After the controversy caused by the news analysis by Stockwell in 2016 "Do "Moderate" Drinkers Have Reduced Mortality Risk? A Systematic Review and Meta-Analysis of Alcohol Consumption and All-Cause Mortality" it was inevitable that more research in this subject would be started.
The systematic review and meta-regression analysis of studies investigating alcohol use and mortality risk after controlling for quality-related study characteristics was conducted in a population of 3,998,626 individuals, among whom 367,103 deaths were recorded. A total of 87 studies were examined and the paper concluded that when his team corrected for abstainer "biases" and certain other study-design issues, moderate drinkers no longer showed a longevity advantage.
Stockwell's paper concluded that "Estimates of mortality risk from alcohol are significantly altered by study design and characteristics. Meta-analyses adjusting for these factors find that low-volume alcohol consumption has no net mortality benefit compared with lifetime abstention or occasional drinking. These findings have implications for public policy, the formulation of low-risk drinking guidelines, and future research on alcohol and health.
A blog by The Stats Guy relating to the subsequent change to the U.K.'s alcohol drinking limits is enlightening and gives an indication that Stockwell and others like the Sheffield group may have been overzealous on their interpretations of data.
Di Castelnuovo paper December 2006 and the J-shaped curve
Stockwell's view was contrary to the previous large meta-analysis by Di Castelnuovo et al in 2006 "Alcohol dosing and total mortality in men and women: an updated meta-analysis of 34 prospective studies". Di Castelnuovo used a meta analysis technique where the results of 34 studies were collated and reviewed and published in the Archives of Internal Medicine. The study looked at the link between the amount of alcohol drunk and death rates in men & women in clinical trials conducted before the end of 2005 with over 1 million subjects.
A J-shaped relationship between alcohol and total mortality was confirmed in both men and women. Consumption of alcohol, up to 4 drinks per day in men and 2 drinks per day in women, was inversely associated with total mortality or the chance of dying, maximum protection being 18% in women and 17% in men. Higher consumption of alcohol was detrimental. The results were consistent with studies by other research including Sir Richard Doll's 1994 study "Mortality in relation to consumption of alcohol: 13 years' observations on male British doctors".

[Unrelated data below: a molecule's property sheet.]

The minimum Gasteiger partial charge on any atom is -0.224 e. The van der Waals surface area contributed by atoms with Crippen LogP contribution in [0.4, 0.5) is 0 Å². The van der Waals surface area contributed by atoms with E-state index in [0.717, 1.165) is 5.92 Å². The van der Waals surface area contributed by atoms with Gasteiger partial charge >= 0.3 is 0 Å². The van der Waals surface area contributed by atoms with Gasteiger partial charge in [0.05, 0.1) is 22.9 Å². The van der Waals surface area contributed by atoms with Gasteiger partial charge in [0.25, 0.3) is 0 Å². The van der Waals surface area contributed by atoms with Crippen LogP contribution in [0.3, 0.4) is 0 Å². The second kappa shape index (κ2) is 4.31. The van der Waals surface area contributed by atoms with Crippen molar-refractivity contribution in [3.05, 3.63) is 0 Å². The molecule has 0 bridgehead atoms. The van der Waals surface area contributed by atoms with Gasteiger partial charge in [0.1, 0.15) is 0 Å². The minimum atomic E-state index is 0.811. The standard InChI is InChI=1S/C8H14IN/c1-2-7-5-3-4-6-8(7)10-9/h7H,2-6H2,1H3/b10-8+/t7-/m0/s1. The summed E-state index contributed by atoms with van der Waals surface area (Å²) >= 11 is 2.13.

The Journal of the American College of Cardiology paper August 2017
Now a brand new study published aimed to tackle the controverisal issue of wine and health yet again. In mid-August 2017, a new and large study was published in the Journal of the American College of Cardiology, "Relationship of Alcohol Consumption to All-Cause, Cardiovascular, and Cancer-Related Mortality in U.S. Adults" by Bo Xi, Sreenivas P. et al.
The study in 333,247 people found that light-to-moderate drinkers (less than 14 drinks in men and 7 drinks in women) did have a lower risk of dying from cardiovascular disease.
Individuals were followed between 1997 and 2009 and around 34,000 died sometime during this period. Throughout the length of the study, 34,754 participants died from all-causes. Of these, 8,947 deaths were cardiovascular disease-specific (6,944 heart disease-related and 2,003 cerebrovascular-related deaths) and 8,427 mortalities were cancer-specific.
The results of the study showed that men and women who were moderate drinkers had a 13 percent and 25 percent decreased risk of all-cause mortality, and 21 and 34 percent decreased risk of cardiovascular disease mortality, respectively.
Men who are heavy drinkers have a 25 percent increased risk of mortality due to all-causes and a 67 percent increase in mortality from cancer; however, these results were not significant in women. There were similar findings for light drinking for both men and women.
This is the key point. Bo Xi and his team were careful to address the supposed flaws in previous studies on alcohol and health. So the non-drinker group only included lifetime nondrinkers, so "sick quitters", former heavy drinkers and those who gave up alcohol because they got sick were excluded.
The paper also controls for smoking, Body Mass Index (BMI) and physical activity, Some academics still believe that total lifetime abstainers are rare and could share other, unforeseen traits that impact their health, whereas moderate drinkers might have an overall healthier lifestyle. Causation is almost impossible to identify and this will always be a flaw.
But this new observational study tries its hardest to be large, well designed and lasted for 12 years.
National Institute of Health study results due 2023
A new study costing $100 million by the U.S. based National Institutes of Health will aim to finally answer the question whether daily alcohol drinking can help lower your risk for heart attacks, strokes and death.
8,000 volunteers will be recruited that fit very specific criteria from 16 areas around the world. Half will randomly be selected to have one drink per day, while the other half will have to abstain from drinking during the course of the study. These two groups will be followed for six years (poor abstainers!). The clinical trial will be run by notable researchers from around the world in Boston, Baltimore, Amsterdam, Copenhagen and Barcelona to cover all regions of the world.